While on the point of online social networks and teen safety, Pete Reilly, President of the New York Association of Computers and Technology in Education (NYSCATE), has written an article that uses various and contrasting statistics to help teachers (and parents) evaluate the risks. This quote is interesting:
The question is, “Are we going to take a “zero risk” approach to using technology and the tools of the Web?”
We don’t take a “zero risk” approach with our sports programs where the chance of injury, paralysis, and, in rare cases, death, is always present. We don’t take that approach with field trips where students travel to museums and historical sites in locations where they might be touched by crime. We don’t take that approach with recess on our playgrounds, or transporting our kids to and from school.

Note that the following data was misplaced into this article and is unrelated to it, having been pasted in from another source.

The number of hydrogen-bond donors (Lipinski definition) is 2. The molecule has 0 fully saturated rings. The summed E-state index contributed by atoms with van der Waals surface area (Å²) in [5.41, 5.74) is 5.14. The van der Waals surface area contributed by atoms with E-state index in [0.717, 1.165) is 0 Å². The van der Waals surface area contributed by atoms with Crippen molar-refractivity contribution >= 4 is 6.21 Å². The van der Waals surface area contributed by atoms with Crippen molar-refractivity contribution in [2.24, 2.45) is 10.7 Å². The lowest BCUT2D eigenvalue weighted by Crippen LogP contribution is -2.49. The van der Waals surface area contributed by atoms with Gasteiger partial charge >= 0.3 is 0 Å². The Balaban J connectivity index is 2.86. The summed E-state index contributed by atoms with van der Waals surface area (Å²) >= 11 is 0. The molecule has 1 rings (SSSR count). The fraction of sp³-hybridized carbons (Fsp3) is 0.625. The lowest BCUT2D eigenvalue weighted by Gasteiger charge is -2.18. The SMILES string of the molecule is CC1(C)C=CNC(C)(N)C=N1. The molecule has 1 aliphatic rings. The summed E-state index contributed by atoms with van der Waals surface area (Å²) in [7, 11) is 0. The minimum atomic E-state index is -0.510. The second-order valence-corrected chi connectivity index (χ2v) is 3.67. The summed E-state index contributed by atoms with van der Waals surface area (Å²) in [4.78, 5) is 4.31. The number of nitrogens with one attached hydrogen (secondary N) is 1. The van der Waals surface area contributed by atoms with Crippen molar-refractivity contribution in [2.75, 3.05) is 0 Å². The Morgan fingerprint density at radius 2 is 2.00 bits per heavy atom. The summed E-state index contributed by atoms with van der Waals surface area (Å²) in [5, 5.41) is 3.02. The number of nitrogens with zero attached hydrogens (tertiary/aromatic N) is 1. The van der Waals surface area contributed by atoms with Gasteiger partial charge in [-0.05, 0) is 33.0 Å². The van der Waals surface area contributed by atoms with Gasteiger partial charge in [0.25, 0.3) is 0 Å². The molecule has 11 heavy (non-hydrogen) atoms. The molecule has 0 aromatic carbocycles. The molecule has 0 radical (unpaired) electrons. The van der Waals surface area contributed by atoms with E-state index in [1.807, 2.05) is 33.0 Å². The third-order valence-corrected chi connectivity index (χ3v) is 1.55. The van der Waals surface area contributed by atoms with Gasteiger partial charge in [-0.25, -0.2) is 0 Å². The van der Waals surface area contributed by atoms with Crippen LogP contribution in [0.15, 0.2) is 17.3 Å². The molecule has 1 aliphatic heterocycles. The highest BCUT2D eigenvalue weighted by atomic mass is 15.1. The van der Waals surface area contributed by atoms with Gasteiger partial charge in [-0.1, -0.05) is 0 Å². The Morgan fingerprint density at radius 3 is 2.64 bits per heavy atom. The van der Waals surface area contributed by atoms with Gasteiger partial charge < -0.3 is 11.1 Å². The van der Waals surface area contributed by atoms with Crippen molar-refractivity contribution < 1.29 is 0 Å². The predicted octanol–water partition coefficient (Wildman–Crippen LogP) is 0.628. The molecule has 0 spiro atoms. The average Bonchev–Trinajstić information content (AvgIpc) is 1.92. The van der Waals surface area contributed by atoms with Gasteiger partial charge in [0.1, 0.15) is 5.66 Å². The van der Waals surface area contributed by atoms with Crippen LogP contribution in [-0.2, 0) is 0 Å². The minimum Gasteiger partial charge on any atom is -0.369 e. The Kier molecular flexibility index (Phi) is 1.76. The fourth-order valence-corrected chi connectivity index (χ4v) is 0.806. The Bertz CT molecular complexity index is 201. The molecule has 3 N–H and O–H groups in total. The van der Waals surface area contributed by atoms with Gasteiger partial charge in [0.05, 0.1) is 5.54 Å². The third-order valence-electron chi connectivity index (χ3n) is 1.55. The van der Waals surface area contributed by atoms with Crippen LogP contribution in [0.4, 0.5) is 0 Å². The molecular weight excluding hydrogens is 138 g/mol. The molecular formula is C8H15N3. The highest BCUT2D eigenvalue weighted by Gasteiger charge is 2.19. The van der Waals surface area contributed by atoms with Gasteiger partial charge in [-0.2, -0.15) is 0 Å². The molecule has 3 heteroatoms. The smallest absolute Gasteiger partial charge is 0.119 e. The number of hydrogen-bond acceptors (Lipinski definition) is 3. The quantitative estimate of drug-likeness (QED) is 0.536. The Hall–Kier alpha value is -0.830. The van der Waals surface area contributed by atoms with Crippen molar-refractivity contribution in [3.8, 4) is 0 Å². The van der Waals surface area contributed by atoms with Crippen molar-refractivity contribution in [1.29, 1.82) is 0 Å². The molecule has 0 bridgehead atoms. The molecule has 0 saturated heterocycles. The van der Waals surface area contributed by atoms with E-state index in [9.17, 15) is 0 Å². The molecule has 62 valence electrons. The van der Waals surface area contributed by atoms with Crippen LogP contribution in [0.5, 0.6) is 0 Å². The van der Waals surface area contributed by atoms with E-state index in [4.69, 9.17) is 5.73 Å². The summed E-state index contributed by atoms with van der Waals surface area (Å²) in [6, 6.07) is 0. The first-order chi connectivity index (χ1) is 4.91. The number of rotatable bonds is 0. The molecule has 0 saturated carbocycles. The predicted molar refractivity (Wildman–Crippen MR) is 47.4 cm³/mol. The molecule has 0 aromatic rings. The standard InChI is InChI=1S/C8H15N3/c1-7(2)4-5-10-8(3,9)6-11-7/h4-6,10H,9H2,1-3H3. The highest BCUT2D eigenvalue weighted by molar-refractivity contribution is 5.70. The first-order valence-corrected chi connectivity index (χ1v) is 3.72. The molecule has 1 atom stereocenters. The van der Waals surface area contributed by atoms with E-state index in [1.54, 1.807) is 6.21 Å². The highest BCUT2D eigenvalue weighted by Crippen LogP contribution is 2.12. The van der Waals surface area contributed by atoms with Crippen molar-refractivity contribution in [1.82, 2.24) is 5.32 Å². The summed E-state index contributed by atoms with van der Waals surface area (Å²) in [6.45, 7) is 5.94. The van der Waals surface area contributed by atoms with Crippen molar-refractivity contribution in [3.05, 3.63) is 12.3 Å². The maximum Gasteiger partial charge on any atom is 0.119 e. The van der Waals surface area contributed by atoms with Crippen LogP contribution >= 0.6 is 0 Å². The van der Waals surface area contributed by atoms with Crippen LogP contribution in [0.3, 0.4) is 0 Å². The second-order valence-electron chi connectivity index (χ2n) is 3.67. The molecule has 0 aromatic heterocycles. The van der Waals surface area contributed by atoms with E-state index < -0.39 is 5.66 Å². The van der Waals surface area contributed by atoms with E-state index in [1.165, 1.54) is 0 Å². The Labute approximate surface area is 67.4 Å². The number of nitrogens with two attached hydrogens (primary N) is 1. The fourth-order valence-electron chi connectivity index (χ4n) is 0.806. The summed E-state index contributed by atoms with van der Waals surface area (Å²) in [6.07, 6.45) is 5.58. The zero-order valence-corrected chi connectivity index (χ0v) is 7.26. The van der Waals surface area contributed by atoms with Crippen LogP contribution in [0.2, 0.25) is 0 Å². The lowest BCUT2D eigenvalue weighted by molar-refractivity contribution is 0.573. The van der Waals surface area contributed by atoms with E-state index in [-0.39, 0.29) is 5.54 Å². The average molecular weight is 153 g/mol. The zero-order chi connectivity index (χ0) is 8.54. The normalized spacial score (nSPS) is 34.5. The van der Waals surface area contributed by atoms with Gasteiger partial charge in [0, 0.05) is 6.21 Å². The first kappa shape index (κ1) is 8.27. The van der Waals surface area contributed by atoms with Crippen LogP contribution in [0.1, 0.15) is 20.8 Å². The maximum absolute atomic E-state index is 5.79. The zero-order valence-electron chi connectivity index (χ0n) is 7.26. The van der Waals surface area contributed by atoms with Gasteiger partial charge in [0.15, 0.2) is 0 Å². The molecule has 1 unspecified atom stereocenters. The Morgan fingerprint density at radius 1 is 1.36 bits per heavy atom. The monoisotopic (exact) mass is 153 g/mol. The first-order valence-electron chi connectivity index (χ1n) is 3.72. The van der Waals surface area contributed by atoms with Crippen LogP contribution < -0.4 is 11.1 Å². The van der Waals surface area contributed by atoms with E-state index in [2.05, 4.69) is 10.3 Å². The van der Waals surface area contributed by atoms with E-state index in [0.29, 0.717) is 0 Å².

I like this. There is no perfectly safe place in the world for young people. Of course there are measures that teachers and parents can take to make the internet experience somewhat safer for learners, but in the end they are the ones who need to be savvy enough to recognise danger signals and respond appropriately.